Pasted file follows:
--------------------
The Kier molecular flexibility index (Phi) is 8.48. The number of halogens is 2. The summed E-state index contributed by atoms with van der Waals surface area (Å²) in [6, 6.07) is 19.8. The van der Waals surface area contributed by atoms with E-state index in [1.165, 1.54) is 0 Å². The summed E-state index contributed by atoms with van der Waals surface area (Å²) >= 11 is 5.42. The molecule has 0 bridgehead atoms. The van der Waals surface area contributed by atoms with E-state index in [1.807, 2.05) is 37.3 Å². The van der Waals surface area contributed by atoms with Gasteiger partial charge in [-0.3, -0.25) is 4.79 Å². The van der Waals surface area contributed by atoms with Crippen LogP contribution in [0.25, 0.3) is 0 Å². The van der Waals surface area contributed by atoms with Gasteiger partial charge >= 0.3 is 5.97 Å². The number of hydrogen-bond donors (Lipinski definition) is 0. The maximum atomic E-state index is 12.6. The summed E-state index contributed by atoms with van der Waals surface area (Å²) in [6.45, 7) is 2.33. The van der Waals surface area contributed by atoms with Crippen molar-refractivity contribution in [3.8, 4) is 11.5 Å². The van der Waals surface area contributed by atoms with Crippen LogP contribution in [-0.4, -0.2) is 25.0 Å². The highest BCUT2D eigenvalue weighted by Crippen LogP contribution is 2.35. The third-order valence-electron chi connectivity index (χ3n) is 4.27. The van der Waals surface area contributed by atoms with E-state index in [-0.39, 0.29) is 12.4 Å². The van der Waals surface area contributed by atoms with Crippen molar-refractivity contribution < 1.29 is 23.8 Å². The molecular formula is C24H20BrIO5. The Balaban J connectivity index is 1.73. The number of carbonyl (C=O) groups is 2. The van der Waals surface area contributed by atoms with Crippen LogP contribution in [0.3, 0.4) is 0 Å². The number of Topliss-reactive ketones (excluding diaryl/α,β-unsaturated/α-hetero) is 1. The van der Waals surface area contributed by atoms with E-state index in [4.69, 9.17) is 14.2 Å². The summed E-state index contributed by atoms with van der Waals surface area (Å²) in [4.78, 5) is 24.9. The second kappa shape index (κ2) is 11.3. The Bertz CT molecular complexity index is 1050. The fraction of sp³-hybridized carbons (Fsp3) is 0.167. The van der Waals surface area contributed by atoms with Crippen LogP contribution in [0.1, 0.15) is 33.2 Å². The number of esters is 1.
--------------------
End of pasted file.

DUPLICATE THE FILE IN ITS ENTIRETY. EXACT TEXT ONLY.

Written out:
The Kier molecular flexibility index (Phi) is 8.48. The number of halogens is 2. The summed E-state index contributed by atoms with van der Waals surface area (Å²) in [6, 6.07) is 19.8. The van der Waals surface area contributed by atoms with E-state index in [1.165, 1.54) is 0 Å². The summed E-state index contributed by atoms with van der Waals surface area (Å²) >= 11 is 5.42. The molecule has 0 bridgehead atoms. The van der Waals surface area contributed by atoms with E-state index in [1.807, 2.05) is 37.3 Å². The van der Waals surface area contributed by atoms with Gasteiger partial charge in [-0.3, -0.25) is 4.79 Å². The van der Waals surface area contributed by atoms with Crippen LogP contribution in [0.25, 0.3) is 0 Å². The van der Waals surface area contributed by atoms with Gasteiger partial charge >= 0.3 is 5.97 Å². The number of hydrogen-bond donors (Lipinski definition) is 0. The maximum atomic E-state index is 12.6. The summed E-state index contributed by atoms with van der Waals surface area (Å²) in [6.45, 7) is 2.33. The van der Waals surface area contributed by atoms with Crippen molar-refractivity contribution in [3.8, 4) is 11.5 Å². The van der Waals surface area contributed by atoms with Crippen LogP contribution in [-0.4, -0.2) is 25.0 Å². The highest BCUT2D eigenvalue weighted by Crippen LogP contribution is 2.35. The third-order valence-electron chi connectivity index (χ3n) is 4.27. The van der Waals surface area contributed by atoms with E-state index in [-0.39, 0.29) is 12.4 Å². The van der Waals surface area contributed by atoms with Crippen molar-refractivity contribution < 1.29 is 23.8 Å². The molecular formula is C24H20BrIO5. The Balaban J connectivity index is 1.73. The number of carbonyl (C=O) groups is 2. The van der Waals surface area contributed by atoms with Crippen LogP contribution in [0.3, 0.4) is 0 Å². The number of Topliss-reactive ketones (excluding diaryl/α,β-unsaturated/α-hetero) is 1. The van der Waals surface area contributed by atoms with E-state index in [4.69, 9.17) is 14.2 Å². The summed E-state index contributed by atoms with van der Waals surface area (Å²) in [4.78, 5) is 24.9. The second kappa shape index (κ2) is 11.3. The Bertz CT molecular complexity index is 1050. The fraction of sp³-hybridized carbons (Fsp3) is 0.167. The van der Waals surface area contributed by atoms with Crippen LogP contribution in [0.1, 0.15) is 33.2 Å². The number of esters is 1.